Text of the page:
|‘I gave Pakistan so much but didn’t get anything back’|
28 July 2012
The opening ceremony of the London Olympics rolled back the years for Shabana Akhtar who, in 1996, became Pakistan’s first female athlete to take part in the global event.
She competed in the long jump event, a best of 5.85m, but while she termed her show as a huge setback because of rain, being present among the best made her participation the ‘best moment’ of her life.
“I have an emotional attachment with the Olympics and I’m feeling younger now because it feels like I’ll be taking on the tracks in London,” Shabana told The Express Tribune before revealing that her ambition to go to London was cut short by financial issues. She would, however, be glued to her TV screen, not wanting to miss out on the action.
“There just cannot be an occasion bigger than the Olympics for an athlete. The whole world is focused on the mega event.” Shabana recalled the immense pressure on her for that precise reason and the record she had made.
“The heavy downpour made it more difficult for me. My personal best was a 6.31m which was a SAF Games record. However, in the end, I was pleased with my effort in Atlanta.”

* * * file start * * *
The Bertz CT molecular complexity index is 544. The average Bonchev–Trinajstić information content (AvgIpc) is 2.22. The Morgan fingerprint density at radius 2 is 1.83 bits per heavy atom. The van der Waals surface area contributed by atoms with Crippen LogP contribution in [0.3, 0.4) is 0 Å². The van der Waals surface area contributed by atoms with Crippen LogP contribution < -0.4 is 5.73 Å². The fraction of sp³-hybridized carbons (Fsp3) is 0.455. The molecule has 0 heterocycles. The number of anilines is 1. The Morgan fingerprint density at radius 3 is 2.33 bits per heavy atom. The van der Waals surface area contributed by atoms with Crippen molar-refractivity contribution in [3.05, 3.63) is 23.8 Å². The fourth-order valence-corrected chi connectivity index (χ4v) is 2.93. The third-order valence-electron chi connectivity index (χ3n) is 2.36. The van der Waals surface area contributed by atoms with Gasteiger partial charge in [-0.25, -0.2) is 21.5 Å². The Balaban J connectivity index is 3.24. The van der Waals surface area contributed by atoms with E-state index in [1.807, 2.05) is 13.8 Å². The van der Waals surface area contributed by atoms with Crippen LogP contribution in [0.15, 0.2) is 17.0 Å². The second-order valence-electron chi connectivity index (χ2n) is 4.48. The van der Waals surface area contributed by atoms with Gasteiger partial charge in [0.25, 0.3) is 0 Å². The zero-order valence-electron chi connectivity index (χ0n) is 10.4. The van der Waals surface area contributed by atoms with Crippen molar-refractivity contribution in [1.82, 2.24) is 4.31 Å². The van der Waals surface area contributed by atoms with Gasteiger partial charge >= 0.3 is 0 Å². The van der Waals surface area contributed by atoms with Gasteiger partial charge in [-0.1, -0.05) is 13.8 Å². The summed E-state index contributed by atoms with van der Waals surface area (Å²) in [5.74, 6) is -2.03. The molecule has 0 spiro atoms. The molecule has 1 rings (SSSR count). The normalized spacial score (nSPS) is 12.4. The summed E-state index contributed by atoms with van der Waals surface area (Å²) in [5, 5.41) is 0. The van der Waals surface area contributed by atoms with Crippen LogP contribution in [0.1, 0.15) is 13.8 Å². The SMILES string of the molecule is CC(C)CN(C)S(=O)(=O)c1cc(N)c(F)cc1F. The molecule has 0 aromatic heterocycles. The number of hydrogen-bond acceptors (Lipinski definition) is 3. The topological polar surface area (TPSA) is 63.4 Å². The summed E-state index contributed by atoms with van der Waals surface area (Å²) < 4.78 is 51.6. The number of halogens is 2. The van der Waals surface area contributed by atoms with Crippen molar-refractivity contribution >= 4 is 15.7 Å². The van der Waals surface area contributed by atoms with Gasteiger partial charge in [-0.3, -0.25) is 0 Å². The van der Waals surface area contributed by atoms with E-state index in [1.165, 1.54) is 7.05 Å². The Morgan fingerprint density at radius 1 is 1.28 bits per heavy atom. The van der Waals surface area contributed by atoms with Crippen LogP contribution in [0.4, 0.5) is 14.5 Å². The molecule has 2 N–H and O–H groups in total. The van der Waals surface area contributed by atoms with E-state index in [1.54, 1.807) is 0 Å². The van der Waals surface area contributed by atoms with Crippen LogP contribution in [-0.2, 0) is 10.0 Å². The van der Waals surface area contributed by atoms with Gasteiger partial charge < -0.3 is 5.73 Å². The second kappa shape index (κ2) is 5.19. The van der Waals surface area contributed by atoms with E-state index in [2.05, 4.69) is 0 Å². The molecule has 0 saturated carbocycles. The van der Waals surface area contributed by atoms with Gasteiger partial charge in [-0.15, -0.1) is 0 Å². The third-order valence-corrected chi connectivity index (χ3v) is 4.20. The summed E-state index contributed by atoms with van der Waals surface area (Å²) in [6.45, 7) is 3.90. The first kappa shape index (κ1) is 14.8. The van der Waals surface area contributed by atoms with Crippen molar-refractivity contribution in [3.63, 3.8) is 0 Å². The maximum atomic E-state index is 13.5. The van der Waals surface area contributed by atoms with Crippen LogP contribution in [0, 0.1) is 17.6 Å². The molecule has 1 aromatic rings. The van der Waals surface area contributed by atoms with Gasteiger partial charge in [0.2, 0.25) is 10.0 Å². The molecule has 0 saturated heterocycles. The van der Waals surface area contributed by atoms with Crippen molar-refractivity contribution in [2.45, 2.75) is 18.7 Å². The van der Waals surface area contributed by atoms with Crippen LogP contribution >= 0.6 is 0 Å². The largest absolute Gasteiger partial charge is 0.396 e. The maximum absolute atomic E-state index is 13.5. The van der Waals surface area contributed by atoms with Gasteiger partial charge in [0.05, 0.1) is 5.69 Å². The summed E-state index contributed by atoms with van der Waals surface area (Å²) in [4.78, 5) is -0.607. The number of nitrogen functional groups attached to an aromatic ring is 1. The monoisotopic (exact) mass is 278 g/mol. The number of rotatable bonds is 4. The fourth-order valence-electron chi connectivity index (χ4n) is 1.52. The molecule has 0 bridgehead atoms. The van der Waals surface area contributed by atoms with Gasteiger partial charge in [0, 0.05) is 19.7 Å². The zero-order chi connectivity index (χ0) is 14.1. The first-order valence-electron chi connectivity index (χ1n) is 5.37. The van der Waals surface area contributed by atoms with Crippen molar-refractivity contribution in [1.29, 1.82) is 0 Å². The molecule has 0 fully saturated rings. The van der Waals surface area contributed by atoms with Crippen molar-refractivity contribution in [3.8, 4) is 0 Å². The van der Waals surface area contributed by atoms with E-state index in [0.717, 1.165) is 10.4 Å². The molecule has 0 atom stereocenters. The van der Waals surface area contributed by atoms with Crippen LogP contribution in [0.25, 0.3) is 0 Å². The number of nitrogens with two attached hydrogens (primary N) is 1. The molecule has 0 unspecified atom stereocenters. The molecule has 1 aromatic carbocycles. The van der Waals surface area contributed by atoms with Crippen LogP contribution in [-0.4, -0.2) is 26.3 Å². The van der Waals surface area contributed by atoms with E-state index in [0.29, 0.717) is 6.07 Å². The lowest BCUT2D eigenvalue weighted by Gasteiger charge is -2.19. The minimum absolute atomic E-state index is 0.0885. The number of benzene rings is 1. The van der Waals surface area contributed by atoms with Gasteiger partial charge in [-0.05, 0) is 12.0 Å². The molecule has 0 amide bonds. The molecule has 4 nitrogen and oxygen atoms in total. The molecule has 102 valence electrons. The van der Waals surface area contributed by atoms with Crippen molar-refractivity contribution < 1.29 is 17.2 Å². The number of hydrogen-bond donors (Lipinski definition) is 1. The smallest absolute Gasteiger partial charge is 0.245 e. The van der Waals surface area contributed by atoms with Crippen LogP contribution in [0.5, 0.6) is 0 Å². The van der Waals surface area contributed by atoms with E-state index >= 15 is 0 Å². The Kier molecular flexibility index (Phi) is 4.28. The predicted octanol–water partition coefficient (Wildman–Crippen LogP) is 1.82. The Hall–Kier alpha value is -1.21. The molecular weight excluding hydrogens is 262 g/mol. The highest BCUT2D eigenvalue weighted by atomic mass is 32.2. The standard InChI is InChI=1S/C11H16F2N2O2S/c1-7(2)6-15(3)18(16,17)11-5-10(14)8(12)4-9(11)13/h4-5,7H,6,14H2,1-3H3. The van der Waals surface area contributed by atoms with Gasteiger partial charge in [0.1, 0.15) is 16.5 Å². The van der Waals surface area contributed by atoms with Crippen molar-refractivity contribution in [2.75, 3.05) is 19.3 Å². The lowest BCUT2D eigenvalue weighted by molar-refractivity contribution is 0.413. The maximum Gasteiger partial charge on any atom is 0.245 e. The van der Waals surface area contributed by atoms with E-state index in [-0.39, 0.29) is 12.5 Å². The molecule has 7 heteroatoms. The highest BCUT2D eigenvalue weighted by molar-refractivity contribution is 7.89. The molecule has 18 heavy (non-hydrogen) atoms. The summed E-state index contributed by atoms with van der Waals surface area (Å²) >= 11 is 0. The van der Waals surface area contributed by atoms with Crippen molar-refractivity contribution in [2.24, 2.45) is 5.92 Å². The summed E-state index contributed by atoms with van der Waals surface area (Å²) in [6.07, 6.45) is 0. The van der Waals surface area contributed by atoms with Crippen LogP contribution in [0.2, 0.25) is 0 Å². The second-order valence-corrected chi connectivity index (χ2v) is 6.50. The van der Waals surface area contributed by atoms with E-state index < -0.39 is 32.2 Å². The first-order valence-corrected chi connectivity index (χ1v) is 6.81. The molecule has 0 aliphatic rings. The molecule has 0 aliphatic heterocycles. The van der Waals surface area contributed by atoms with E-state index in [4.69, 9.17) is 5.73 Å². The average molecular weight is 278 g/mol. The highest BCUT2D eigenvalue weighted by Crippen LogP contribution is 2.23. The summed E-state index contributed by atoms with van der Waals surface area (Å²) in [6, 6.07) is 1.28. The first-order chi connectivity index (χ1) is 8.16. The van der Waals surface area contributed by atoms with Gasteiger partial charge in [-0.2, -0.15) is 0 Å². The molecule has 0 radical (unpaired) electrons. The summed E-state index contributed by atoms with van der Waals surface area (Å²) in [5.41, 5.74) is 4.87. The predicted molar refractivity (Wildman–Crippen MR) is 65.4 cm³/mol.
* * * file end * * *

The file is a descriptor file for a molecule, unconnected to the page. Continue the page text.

Shabana rued the fact that she was never sent abroad for training otherwise she could have even gone onto register 6.70m or above, making her a strong contender for honours on the international front. However, as with most performing athletes in Pakistan, the Gunjrawala-based Shabana did not get any financial reward or support from the government.
“I ruled in the sport for nearly a decade in the country but never received a single penny despite winning gold medals internationally. Even today, I live in a rented place and that hurts because I gave so much for my country but didn’t get a penny in return. All my records went in vain, it seems.”
She revealed that there were several offers from other countries for her as coach but she rejected them because she ‘loved her country a lot’ but could not forget the feeling of being neglected.
“Nasim Hameed got awards and benefitted from a financial boost for her feats in the Saf Games and instead of working harder to bring more laurels for Pakistan, she ran away from the game.”
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